Apart from the money being used to prepare the mine, much of the funding is going towards designing the experiments that will be lowered into caverns near the surface, and 1,500 and 2,300 metres underground. The rate of cosmic rays reaching detection equipment at this depth is millions of times lower than at the surface; a boon to sensitive experiments intended to study extremely rare processes, such as the hypothesized decay of the proton or uncommon nuclear reactions that help to power the sun. DUSEL is also slated to include the Long Baseline Neutrino Experiment — in which neutrinos will be fired at detectors in DUSEL from 1,000 kilometres away at Fermilab in Batavia, Illinois, to find out why there is so much more matter than antimatter in our Universe — and LUX, the world's most sensitive search for dark matter.

Building the lab would allow the United States to compete effectively with other countries that have underground facilities. These include the Super-Kamiokande neutrino observatory near Hida, Japan; Gran Sasso National Laboratory near L'Aquila, Italy; and the Sudbury Neutrino Observatory in Canada, says Rick Gaitskell, a particle astrophysicist at Brown University in Providence, Rhode Island, who hopes to use DUSEL. "Here in the United States we are conspicuous in not having a deep underground science lab, in contrast to other countries with large science programmes," he says.

Managing the infrastructure

"No one has had any hesitation with the science. We had concerns with the relative roles of the NSF with its partners," explains Mark Abbott, dean of the College of Oceanic and Atmospheric Sciences at Oregon State University in Corvallis, and a member of the NSB. In particular, board members felt that the Department of Energy could be contributing more. Officials at the Department of Energy declined interviews, but issued a statement saying that they were disappointed by, but accept, the NSB's decision.

Ray Bowen, a mechanical engineer at Texas A&M University in College Station and chairman of the NSB, says that the 16-member panel was worried about the proposed 'stewardship model' for running the lab. In this system, the infrastructure for each experiment is taken care of by an allocated lead agency. That seems to board members to leave the mine infrastructure as a whole unaccounted for, says Bowen, which raises the prospect that the NSF would be stuck with ballooning costs that it could not afford. "We found the 'stewardship model' was inadequate," he says.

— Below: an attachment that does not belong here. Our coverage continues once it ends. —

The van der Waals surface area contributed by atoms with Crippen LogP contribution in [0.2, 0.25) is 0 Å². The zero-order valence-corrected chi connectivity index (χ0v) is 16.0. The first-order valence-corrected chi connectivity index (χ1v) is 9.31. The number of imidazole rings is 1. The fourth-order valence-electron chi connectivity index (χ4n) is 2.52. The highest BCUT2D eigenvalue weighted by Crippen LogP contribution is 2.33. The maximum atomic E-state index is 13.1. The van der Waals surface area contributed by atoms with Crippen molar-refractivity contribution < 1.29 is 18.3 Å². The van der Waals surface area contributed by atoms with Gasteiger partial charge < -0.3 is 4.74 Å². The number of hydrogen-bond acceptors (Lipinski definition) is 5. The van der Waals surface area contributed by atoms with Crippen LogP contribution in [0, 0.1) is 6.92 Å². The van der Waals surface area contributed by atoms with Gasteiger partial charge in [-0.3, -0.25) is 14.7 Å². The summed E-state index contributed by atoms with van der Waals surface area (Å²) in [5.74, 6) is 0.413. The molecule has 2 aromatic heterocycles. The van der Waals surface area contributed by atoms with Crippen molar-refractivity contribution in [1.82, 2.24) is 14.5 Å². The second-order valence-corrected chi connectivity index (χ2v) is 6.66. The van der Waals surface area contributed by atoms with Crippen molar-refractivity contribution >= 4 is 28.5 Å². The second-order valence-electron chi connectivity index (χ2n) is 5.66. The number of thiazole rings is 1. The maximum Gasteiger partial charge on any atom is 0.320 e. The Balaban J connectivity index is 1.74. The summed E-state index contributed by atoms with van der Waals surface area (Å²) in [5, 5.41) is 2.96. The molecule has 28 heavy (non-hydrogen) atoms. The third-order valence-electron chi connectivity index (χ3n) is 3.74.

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Kevin Lesko, a neutrino astrophysicist at the University of California, Berkeley, and the principal investigator of DUSEL, says that the task of deciding what should count as central infrastructure and what is particular to experiments is part of the ongoing design work. "We are working proactively to make sure things are not getting left in the cracks," he says. Following the NSB decision, says Lesko, the DUSEL project team is talking to all of its partners to see what options they have for keeping design activities going.

Seidel comments that the decision absolutely does not mean the NSF will not build or steward the facility. "It's clear that the current stewardship model will have to change," he says, "clearly we're in a new place now"

The Homestake mine is currently home to the Sanford Underground Laboratory, which hosts earlier, smaller scale versions of two experiments intended for DUSEL. The lab has enough funding to continue maintenance of the mine until next May, says its spokesman, Bill Harlan. A final NSF decision on whether to go ahead with DUSEL was expected in 2011, but may now be delayed. 

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  • #60765

    You mean, underground in the mountains of one of the most geologically active regions of the planet? yeah. I think that's a great idea.